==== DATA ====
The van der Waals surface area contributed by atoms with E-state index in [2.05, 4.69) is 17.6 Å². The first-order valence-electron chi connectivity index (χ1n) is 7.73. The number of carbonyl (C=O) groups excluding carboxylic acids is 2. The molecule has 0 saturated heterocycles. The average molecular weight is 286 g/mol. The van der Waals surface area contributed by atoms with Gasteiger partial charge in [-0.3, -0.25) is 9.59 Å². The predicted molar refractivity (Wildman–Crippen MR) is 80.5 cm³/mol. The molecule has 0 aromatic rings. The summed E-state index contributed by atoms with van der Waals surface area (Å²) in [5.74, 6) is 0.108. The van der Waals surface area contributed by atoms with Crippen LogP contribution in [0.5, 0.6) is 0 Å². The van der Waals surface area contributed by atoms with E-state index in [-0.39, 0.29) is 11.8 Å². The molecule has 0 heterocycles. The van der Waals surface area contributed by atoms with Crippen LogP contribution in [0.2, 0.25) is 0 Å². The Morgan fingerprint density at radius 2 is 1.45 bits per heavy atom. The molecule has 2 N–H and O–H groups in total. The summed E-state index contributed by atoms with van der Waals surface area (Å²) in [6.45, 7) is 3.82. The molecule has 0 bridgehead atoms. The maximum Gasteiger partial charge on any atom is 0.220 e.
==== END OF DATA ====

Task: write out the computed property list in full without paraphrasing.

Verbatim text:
The van der Waals surface area contributed by atoms with E-state index in [2.05, 4.69) is 17.6 Å². The first-order valence-electron chi connectivity index (χ1n) is 7.73. The number of carbonyl (C=O) groups excluding carboxylic acids is 2. The molecule has 0 saturated heterocycles. The average molecular weight is 286 g/mol. The van der Waals surface area contributed by atoms with Gasteiger partial charge in [-0.3, -0.25) is 9.59 Å². The predicted molar refractivity (Wildman–Crippen MR) is 80.5 cm³/mol. The molecule has 0 aromatic rings. The summed E-state index contributed by atoms with van der Waals surface area (Å²) in [5.74, 6) is 0.108. The van der Waals surface area contributed by atoms with Crippen LogP contribution in [0.5, 0.6) is 0 Å². The van der Waals surface area contributed by atoms with E-state index in [-0.39, 0.29) is 11.8 Å². The molecule has 0 heterocycles. The van der Waals surface area contributed by atoms with Crippen LogP contribution in [0.2, 0.25) is 0 Å². The Morgan fingerprint density at radius 2 is 1.45 bits per heavy atom. The molecule has 2 N–H and O–H groups in total. The summed E-state index contributed by atoms with van der Waals surface area (Å²) in [6.45, 7) is 3.82. The molecule has 0 bridgehead atoms. The maximum Gasteiger partial charge on any atom is 0.220 e.